French minister justifies his pension reform with the example of Spain

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French minister justifies his pension reform with the example of Spain

The French Minister of Labor, Olivier Dussopt, justifies his controversial pension reform, against which a new day of strikes and demonstrations is being prepared next Tuesday, using as an example the situation in Spain with a left-wing government.

In an interview published today by Le Parisien, Dussopt – a former socialist who switched to the party of French President Emmanuel Macron – defends himself against criticism of carrying out a right-wing reform, whose central axis is to delay the minimum retirement age from 62 years currently to 64.

In the first place, he affirms that the last pension reform in France was made by the left during the presidency of the socialist François Hollande (2012-2017) and consisted of increasing the contribution period necessary to collect the full pension from 41 to 43 years, which “constitutes a machine of reduced pensions”.

He then notes that when one looks at France’s neighbouring countries, ‘all’ have set the retirement age at 66 or 67.

That’s when he refers to Spain, which “has a social democratic government and a communist labor minister,” alluding to Yolanda Díaz.

“The retirement age – he adds in his argument with the Spanish example – has been set at 67 years for pensions well below ours.”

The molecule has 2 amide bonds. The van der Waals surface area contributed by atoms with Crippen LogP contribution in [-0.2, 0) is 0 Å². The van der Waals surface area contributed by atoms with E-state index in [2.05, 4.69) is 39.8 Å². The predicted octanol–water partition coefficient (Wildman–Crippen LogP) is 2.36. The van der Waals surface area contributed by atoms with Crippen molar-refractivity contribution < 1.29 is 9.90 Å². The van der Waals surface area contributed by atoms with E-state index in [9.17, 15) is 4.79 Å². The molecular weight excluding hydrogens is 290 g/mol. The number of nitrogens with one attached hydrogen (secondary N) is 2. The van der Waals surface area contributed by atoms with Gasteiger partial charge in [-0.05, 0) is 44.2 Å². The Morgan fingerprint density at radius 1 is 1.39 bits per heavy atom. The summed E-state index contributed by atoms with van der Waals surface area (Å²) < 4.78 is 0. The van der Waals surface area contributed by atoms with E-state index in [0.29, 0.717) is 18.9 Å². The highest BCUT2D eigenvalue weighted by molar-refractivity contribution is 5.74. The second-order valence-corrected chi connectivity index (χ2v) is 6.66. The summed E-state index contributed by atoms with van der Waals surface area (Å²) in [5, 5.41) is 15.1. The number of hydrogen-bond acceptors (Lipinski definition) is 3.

Beyond raising the minimum retirement age to 64, Dussopt’s plan is to maintain at 43 the years necessary for a full pension or, failing that, retire at age 67 to avoid penalty.

The pension reform is now being debated in the Senate, after having been examined at first reading in the National Assembly during February, and is against all trade unions, as well as all left-wing parties and Marine Le Pen’s extreme right.

An Ifop poll published this Sunday by Le Journal du Dimanche once again confirms that public opinion is still very opposed to the reform: 68% of those questioned reject it, while 32% declare themselves in favor.

The unions intend to “stop the country” next Tuesday with a mobilization that will seriously disrupt public transport, from planes to trains, through urban transport in many cities and even the circulation of roads with blockades at strategic points of trucks.

Dussopt insists that the reform “is necessary and urgent for the balance of the system in 2030”, and that if it is not carried out and things remain the same, in the next ten years pensions will accumulate a deficit of 150,000 million euros and that will lead to “a fall in the standard of living of retirees”.

Some plants intend that March 7 will be the beginning of a strike that will continue in the following days in different sectors of activity.

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